Star party a hit down to celestial-themed costumes, refreshments

Neighbors

April 12, 1999|By Sally Voris | Sally Voris,SPECIAL TO THE SUN

TRAFFIC WAS stopped four blocks from Deep Run Elementary School as families flocked to the school's stargazing party Thursday evening.

The party -- the third spring event organized by Gifted and Talented Program teacher Heide Karpe -- was full of people and activities.

Many families with young children attended. They bought green cotton candy and "Alien Pops" to raise money for the Grant-a-Wish Foundation. They sampled food offered by local restaurants.

Astronaut Richard Heib spoke. Visitors watched a Mad Science show, checked out the Goddard Space Center and Challenger Center booths, attended a slide show and moon rock display by Fred Hickock of the Benjamin Banneker Planetarium, and enjoyed a tap-dancing performance.

The community had been invited to come dressed as stars, planets, suns, astronauts or aliens. Green or purple faces, headbands with glittery bobbing balls and costumes were common.

Many pupils displayed projects they had created about stars.

Second-grader Megan Johnson stood next to a board game she had invented, called "Race to the Sun." Dressed in black jeans, a black top and a poster-board sandwich in the shape of a yellow star, Megan taught visitors how to play the game.

On a hill behind the school, seven amateur astronomers set up telescopes. Among them were members of the Baltimore Astronomical Society -- Bill Brady, president, Mike Hall and Herman Heyn. The three sighted their telescopes on the Orion Nebula -- a set of four young stars with swirling gases around them.

Heyn, known as Baltimore's "street-corner astronomer," patiently showed each youngster the stars.

Vice Principal Steve Meconi said the spring events help build involvement by parents and get the students excited about learning.

Parents, some with well-behaved young children in tow, stayed until 11 p.m. to put the school back in shape, Meconi said.

Now in his second year at the school, Meconi says he "loves the community."

Methodist heritage

Ellicott City's United Methodist churches will celebrate their heritage at a service at 3 p.m. Sunday at Emory United Methodist Church in historic Ellicott City.

Seven United Methodist churches will participate: Bethany, Brown's Chapel, Emory, Mount Zion, Rockland, St. James and West Liberty.

Individuals and groups from the churches will provide music.

William B. McClain, professor of preaching at Wesley Theological Seminary in Washington, will give the sermon.

The Rev. Edwin Schell, executive secretary of the conference's United Methodist Historical Society, will describe the relationship between the churches and what Methodism was like in the 1800s.

Each church plans to display memorabilia at a reception after the service.

A shuttle bus with a ramp will be provided from the county courthouse parking lot to the church.

All are welcome. Information: 410-465-6162.

`Oklahoma!'

The cast of the 1982 production of "Oklahoma!" has been invited to see this year's production of the musical at Centennial High School.

Among those in this year's cast are Evan Casey, Ange Jones, Tom Fisher, Rob Mentz, and Lauren Koch.

Mo Dutterer directs; Lynn Graham accompanies and Carolyn Kelemen has choreographed. She choreographed the 1982 production, too.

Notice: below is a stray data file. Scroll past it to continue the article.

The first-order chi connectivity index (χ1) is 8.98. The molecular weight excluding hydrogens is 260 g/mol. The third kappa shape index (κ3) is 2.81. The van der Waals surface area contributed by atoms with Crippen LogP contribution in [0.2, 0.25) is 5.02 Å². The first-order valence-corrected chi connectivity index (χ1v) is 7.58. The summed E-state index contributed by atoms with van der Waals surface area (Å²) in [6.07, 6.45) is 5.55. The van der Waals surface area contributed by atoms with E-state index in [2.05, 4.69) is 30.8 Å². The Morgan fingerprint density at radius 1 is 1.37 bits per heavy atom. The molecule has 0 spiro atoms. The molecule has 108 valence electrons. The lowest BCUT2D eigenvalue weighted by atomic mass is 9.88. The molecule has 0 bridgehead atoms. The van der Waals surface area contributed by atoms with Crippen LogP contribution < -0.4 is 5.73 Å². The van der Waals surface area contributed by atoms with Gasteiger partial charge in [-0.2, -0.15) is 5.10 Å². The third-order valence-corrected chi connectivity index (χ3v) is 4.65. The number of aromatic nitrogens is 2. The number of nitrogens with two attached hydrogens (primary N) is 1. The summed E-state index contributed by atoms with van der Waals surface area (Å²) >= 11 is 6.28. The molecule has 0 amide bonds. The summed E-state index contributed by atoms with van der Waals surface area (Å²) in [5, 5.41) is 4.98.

Dutterer says "the Dream Ballet will be stunning" because of the talented students at the school this year.

"Oklahoma" will be presented at 7: 30 p.m. Thursday, Friday and Saturday, with a matinee performance at 2: 30 p.m. Saturday.

Tickets for evening performances are $7; the matinee is $5.

Call 410-313-2856.

Local skaters

When the Columbia Figure Skating Club presents "That's Entertainment" on ice, several local residents will appear in lead roles.

Allison Barber, Sarah Daniels, Samantha Huntt, Stephanie Jarrett, Amy Jordan, Russ Rzemien, Ashley Virtue and Stephanie Wittbecker will take lead roles in dances to songs from popular musicals.

The club will present shows at 3 p.m. and 7 p.m. Saturday and 1 p.m. and 4 p.m. Sunday.

The production includes more than 100 skaters, ranging in age from 4 to adult.

Tickets are $8; children younger than age 3 get in free.

Information: 410-461-9948 or 410-381-4918.

Fingers in the dike

Seventh-graders Bobby Albin and Osman Ashai won a $1,000 savings bond for their fourth-place finish in the Duracell/National Science Teachers Association Scholarship Competition.

They invented "Leak Alert!" -- a circuit with a unique flexible sensor that finds water leaks.

The competition challenges sixth- through 12th-graders to design and create battery-powered devices that are educational, useful and entertaining.

Entries are judged on creativity, practicality, energy efficiency, and the clarity of an explanatory essay.

MOMS meet

The MOMS Club of Ellicott City -- sister chapter to the MOMS Club of Columbia (Moms Offering Moms Support) -- will hold an Open House at 9: 30 a.m. tomorrow at First Lutheran Evangelical Church, 3604 Chatham Road, Ellicott City.

Light refreshments will be served.

Call Linda Lagala-Spano at 410-997-0682.

Quilters' show

The Milltown Quilters will hold shows on Thursday, Friday and Saturday at St. Paul's Church, 3755 St. Paul St., Ellicott City.

Hours are from 10 a.m. to 5 p.m. Thursday and Friday and 10 a.m. to 3 p.m. Saturday.

Dozens of pieces will be displayed, and a silent auction of small quilted items is planned.

A peddler's table will include used quilting books, magazines and quilting supplies.

Demonstrations will be offered, and a blue floral, queen-sized quilt titled "Spring Delight" will be raffled.

Admission is $3. Information: 410-730-4428.

Pub Date: 4/12/99

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